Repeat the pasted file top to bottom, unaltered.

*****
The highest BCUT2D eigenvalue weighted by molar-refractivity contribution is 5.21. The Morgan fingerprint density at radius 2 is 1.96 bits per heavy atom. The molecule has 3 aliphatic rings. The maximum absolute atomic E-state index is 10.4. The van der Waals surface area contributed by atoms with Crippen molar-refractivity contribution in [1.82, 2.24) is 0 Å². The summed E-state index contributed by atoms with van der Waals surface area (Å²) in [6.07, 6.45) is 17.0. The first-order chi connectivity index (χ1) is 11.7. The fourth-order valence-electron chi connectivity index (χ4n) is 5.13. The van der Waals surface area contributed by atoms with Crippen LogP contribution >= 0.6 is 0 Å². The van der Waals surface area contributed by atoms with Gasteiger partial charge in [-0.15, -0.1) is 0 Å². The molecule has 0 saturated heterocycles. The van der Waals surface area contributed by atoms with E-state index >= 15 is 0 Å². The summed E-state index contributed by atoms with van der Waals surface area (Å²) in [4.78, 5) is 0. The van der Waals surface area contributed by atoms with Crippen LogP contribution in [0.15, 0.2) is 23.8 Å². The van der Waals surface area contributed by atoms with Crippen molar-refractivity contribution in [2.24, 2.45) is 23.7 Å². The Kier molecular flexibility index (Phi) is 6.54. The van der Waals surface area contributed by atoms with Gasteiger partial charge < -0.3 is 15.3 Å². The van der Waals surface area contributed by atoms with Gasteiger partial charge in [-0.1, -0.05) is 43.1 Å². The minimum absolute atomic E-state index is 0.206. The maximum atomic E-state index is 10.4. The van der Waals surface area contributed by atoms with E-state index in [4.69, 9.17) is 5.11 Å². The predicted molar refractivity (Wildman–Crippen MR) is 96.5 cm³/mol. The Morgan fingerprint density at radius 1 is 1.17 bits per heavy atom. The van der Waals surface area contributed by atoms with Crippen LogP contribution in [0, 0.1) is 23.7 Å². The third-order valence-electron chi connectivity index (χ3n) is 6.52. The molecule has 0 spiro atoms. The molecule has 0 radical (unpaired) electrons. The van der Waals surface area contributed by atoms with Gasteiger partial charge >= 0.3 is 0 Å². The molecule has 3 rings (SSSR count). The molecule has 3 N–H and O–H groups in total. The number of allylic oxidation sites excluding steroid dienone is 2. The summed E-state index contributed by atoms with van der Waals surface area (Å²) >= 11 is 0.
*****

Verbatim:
The highest BCUT2D eigenvalue weighted by molar-refractivity contribution is 5.21. The Morgan fingerprint density at radius 2 is 1.96 bits per heavy atom. The molecule has 3 aliphatic rings. The maximum absolute atomic E-state index is 10.4. The van der Waals surface area contributed by atoms with Crippen molar-refractivity contribution in [1.82, 2.24) is 0 Å². The summed E-state index contributed by atoms with van der Waals surface area (Å²) in [6.07, 6.45) is 17.0. The first-order chi connectivity index (χ1) is 11.7. The fourth-order valence-electron chi connectivity index (χ4n) is 5.13. The van der Waals surface area contributed by atoms with Crippen LogP contribution >= 0.6 is 0 Å². The van der Waals surface area contributed by atoms with Gasteiger partial charge in [-0.15, -0.1) is 0 Å². The molecule has 0 saturated heterocycles. The van der Waals surface area contributed by atoms with E-state index >= 15 is 0 Å². The summed E-state index contributed by atoms with van der Waals surface area (Å²) in [4.78, 5) is 0. The van der Waals surface area contributed by atoms with Crippen LogP contribution in [0.15, 0.2) is 23.8 Å². The van der Waals surface area contributed by atoms with Crippen molar-refractivity contribution in [2.24, 2.45) is 23.7 Å². The Kier molecular flexibility index (Phi) is 6.54. The van der Waals surface area contributed by atoms with Gasteiger partial charge < -0.3 is 15.3 Å². The van der Waals surface area contributed by atoms with Gasteiger partial charge in [-0.1, -0.05) is 43.1 Å². The minimum absolute atomic E-state index is 0.206. The maximum atomic E-state index is 10.4. The van der Waals surface area contributed by atoms with E-state index in [4.69, 9.17) is 5.11 Å². The predicted molar refractivity (Wildman–Crippen MR) is 96.5 cm³/mol. The Morgan fingerprint density at radius 1 is 1.17 bits per heavy atom. The van der Waals surface area contributed by atoms with Crippen LogP contribution in [0, 0.1) is 23.7 Å². The third-order valence-electron chi connectivity index (χ3n) is 6.52. The molecule has 0 spiro atoms. The molecule has 0 radical (unpaired) electrons. The van der Waals surface area contributed by atoms with Gasteiger partial charge >= 0.3 is 0 Å². The molecule has 3 rings (SSSR count). The molecule has 3 N–H and O–H groups in total. The number of allylic oxidation sites excluding steroid dienone is 2. The summed E-state index contributed by atoms with van der Waals surface area (Å²) >= 11 is 0.